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Saturday, June 16, 2012 1:34 AM

Europe Will Splinter Regardless of Greek Election Outcome; "France Has At Most Three Months Before Markets Make Their Mark" says German Official

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All eyes are focused on the Greek election on Sunday. However, a fundamentally far more important election (for the long term) will take place in France on Sunday.

If socialists take control of both houses in French parliament as expected, president François Hollande would have free rein to carry out his stated policies such as hire more public workers, raise taxes on the rich, and Wreck France With Economically Insane Proposal: "Make Layoffs So Expensive For Companies That It's Not Worth It"

Tensions Between France and Germany Mount

If  Hollande is serious, and I think he is, France is going down the tubes fast. Moreover, the already strained relations between Hollande and German chancellor Angela Merkel mount as Merkel attacks French economy.

Deepening splits between Angela Merkel and François Hollande erupted into the open on Friday as the German chancellor attacked Paris for allowing the French economy to stall.

Mrs Merkel warned the policies of the new Socialist president could destroy the eurozone by bringing the sovereign debt crisis to France itself.

Tensions are running so high that Jean-Marc Ayrault, the French prime minister, was forced to deny that Paris had broken off the Franco-German partnership, following Berlin anger at a Franco-Italian summit in Rome on Thursday.

There was a growing sense of crisis in European capitals after David Cameron, the Prime Minister, took part in a tense conference call with Mrs Merkel, Mr Hollande and Mario Monti, the Italian prime minister.

As tensions within the eurozone deepened on Friday, the German chancellor dismissed "quick fixes" and refused to consider any discussion on pooling debt for eurobonds or Germany underwriting bank deposits in other eurozone countries.

She hit out at Mr Hollande for blocking EU supervision of national spending and supporting eurobonds, which she warned would "mask" divergences between Germany and "mediocre" or declining eurozone economies, such as that of France.

"If you look at the development of unit labour costs between Germany and France, differences have now been growing a lot more strongly, a topic that must be discussed," Mrs Merkel said.
Merkel and former French President Nicolas Sarkozy did not see eye-to-eye on many important issues, but they did not openly feud like Hollande and Merkel. The differences between the latter pair are major in every way.

Major Differences

  • Hollande wants Eurobonds, Merkel says no
  • Merkel wants a tighter political union, Hollande says no
  • Hollande wants bank recapitalizations by the ECB and Merkel says no
  • Hollande wants more stimulus, more government workers, increased difficulty to fire workers and Merkel disagrees on all counts
  • Hollande is more willing than Merkel to make concessions to Greece 
  • Hollande wants bigger "firewalls", Merkel does not.

Do they agree on anything other than the desire to keep the eurozone intact?

Franco-Italian Pact Against Germany?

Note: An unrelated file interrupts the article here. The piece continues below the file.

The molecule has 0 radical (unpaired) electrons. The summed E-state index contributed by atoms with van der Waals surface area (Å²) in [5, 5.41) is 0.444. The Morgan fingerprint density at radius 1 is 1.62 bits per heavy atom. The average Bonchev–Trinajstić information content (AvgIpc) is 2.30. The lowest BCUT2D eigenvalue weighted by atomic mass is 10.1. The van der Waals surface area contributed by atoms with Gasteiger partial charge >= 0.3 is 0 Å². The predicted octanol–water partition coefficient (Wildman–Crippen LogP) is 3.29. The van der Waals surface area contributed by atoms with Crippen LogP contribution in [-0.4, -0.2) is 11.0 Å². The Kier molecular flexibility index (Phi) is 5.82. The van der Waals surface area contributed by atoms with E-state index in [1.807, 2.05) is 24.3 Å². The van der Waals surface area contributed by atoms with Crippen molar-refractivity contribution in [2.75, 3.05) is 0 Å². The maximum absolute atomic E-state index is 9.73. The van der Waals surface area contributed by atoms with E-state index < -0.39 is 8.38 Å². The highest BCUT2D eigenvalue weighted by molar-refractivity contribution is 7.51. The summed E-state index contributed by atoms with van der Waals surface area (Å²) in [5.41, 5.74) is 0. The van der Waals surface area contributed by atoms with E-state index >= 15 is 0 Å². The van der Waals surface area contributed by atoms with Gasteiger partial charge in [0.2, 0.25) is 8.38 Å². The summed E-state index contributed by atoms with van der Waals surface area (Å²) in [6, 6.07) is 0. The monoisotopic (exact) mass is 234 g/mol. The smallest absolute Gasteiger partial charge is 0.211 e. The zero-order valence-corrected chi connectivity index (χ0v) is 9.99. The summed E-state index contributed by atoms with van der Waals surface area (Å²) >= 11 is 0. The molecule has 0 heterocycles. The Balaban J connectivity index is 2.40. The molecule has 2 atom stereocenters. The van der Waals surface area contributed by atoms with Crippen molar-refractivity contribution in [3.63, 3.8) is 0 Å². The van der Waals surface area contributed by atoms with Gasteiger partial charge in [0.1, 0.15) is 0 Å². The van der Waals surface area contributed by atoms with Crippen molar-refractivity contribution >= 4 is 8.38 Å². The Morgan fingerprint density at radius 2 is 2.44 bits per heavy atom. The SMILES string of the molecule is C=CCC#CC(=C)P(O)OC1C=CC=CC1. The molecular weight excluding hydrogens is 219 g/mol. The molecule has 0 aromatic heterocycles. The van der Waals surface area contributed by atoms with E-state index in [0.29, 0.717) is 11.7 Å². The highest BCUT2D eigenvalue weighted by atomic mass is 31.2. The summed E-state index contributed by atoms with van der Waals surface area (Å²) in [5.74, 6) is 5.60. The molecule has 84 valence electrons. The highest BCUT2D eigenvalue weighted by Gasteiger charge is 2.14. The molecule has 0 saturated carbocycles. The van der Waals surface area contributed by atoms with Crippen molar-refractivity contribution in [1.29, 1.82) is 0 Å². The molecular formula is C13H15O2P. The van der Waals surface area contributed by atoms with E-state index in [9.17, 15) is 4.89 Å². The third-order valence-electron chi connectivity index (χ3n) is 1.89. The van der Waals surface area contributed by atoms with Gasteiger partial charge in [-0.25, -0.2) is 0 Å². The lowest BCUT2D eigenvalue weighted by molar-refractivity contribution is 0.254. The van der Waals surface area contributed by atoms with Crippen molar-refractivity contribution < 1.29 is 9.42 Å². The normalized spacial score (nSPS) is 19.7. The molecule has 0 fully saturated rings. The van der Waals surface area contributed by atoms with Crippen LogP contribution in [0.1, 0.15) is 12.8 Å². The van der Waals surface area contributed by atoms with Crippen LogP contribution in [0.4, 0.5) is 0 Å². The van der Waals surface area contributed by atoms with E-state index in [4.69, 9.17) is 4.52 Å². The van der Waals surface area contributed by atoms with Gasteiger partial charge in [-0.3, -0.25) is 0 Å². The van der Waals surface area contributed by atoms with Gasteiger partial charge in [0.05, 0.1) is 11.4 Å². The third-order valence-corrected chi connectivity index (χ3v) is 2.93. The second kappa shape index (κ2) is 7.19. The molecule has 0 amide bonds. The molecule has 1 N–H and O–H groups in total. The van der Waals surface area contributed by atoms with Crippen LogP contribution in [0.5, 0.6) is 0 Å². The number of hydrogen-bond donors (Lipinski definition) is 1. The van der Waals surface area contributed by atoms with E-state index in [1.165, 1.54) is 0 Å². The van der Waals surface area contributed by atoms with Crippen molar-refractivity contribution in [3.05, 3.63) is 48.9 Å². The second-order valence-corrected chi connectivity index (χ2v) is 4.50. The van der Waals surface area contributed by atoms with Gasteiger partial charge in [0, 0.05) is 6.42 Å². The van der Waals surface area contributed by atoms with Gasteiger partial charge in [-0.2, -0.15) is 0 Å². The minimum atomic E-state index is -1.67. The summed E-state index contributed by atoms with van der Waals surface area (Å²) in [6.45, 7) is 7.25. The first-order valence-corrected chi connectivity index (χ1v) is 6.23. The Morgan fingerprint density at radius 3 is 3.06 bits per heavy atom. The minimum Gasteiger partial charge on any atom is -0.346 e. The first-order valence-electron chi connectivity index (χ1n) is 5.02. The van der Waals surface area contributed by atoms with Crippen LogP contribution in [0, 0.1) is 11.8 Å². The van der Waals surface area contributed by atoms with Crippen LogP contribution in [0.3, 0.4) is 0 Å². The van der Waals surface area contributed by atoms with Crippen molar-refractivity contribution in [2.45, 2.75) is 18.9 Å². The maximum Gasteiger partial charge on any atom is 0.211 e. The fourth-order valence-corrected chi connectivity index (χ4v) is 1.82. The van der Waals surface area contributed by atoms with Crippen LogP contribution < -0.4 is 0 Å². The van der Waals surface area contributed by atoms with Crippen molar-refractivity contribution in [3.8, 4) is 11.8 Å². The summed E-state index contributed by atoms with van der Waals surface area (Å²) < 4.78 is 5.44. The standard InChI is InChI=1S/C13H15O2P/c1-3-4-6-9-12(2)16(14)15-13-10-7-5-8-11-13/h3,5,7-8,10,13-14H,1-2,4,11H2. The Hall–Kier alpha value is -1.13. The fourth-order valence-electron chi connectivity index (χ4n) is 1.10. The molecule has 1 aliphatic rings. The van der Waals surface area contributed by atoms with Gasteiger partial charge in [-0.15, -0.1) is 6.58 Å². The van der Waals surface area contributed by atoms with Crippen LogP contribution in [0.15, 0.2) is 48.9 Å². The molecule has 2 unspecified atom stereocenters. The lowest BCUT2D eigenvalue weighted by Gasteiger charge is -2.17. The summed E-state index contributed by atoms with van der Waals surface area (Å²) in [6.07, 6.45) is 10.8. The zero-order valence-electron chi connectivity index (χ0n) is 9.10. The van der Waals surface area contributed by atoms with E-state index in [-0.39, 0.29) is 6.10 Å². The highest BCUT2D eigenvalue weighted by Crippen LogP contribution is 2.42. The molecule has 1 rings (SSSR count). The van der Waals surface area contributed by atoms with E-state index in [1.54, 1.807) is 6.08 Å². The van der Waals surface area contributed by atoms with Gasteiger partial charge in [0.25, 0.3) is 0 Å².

The Financial Times chimes in on the feud with its take:Merkel warns on French economy
Jean-Marc Ayrault, French prime minister, said on Friday that he saw the need for a public assurance that Mr Hollande’s visit to Rome the day before was “absolutely not” part of an attempt to form a Franco-Italian pact against German fiscal rigour. “That would be a serious political error which would not lead to any solution,” Mr Ayrault said.

Wolfgang Schäuble, German finance minister and a conservative like Ms Merkel, raised eyebrows in Paris when in an interview this week with Italian newspaper La Stampa he criticised Mr Hollande’s decision to restore the right of some workers to retire at 60 at a time when most European countries were extending the retirement age.

“France has at most three months before the markets make their mark,” said one German official.
France Has At Most Three Months

If Hollande carries out his stated programs, it won't take three months.

Step back for a moment and look at that enormous fundamental rift between France and Germany. Regardless of the outcome of the Greek election, that rift is not going away.

Hollande already threatened to renegotiate the so-called Merkozy treaty (which by the way France has not yet ratified).

Also note that last Thursday, the Bundesbank (Germany's central bank) came flat out and stated Policymakers Should Refrain From "Wild Goose Chase" of Higher Firewalls and Merkel Warned "Limited German Resources"

Assume France does ratify the treaty. Major revisions down the road are virtually impossible.

Dead Before Arrival

Thus, I was highly amused when a group of eurozone Nannycrats agreed to meet later this month to devise a master plan for a eurozone fiscal and banking union. (see Details of the Secret "Nannyplan" Emerge; Proposed Nannygroup Uniforms)

My response was "Dead Before Arrival": Bundesbank Shoots Down EU Banking-Union Proposal; Eight Lessons the EU Needs to Learn

Greek Election Analysis

If Syriza party leader Alexis Tsipras wins the Greek election on Sunday, it may speed up the shattering of the eurozone, but it certainly will not cause it. Nor will a Syriza  win cause "contagion" as frequently cited by mainstream media (and nearly everywhere else too).

Alternatively, if New Democracy wins the election on Sunday, the market may throw a 3-day party (or not). However, there will be no lasting effect.

There are simply too many cultural and philosophical differences between countries in the eurozone to make the euro work. What can't last won't. The eurozone cannot last as we know it today.

Mike "Mish" Shedlock
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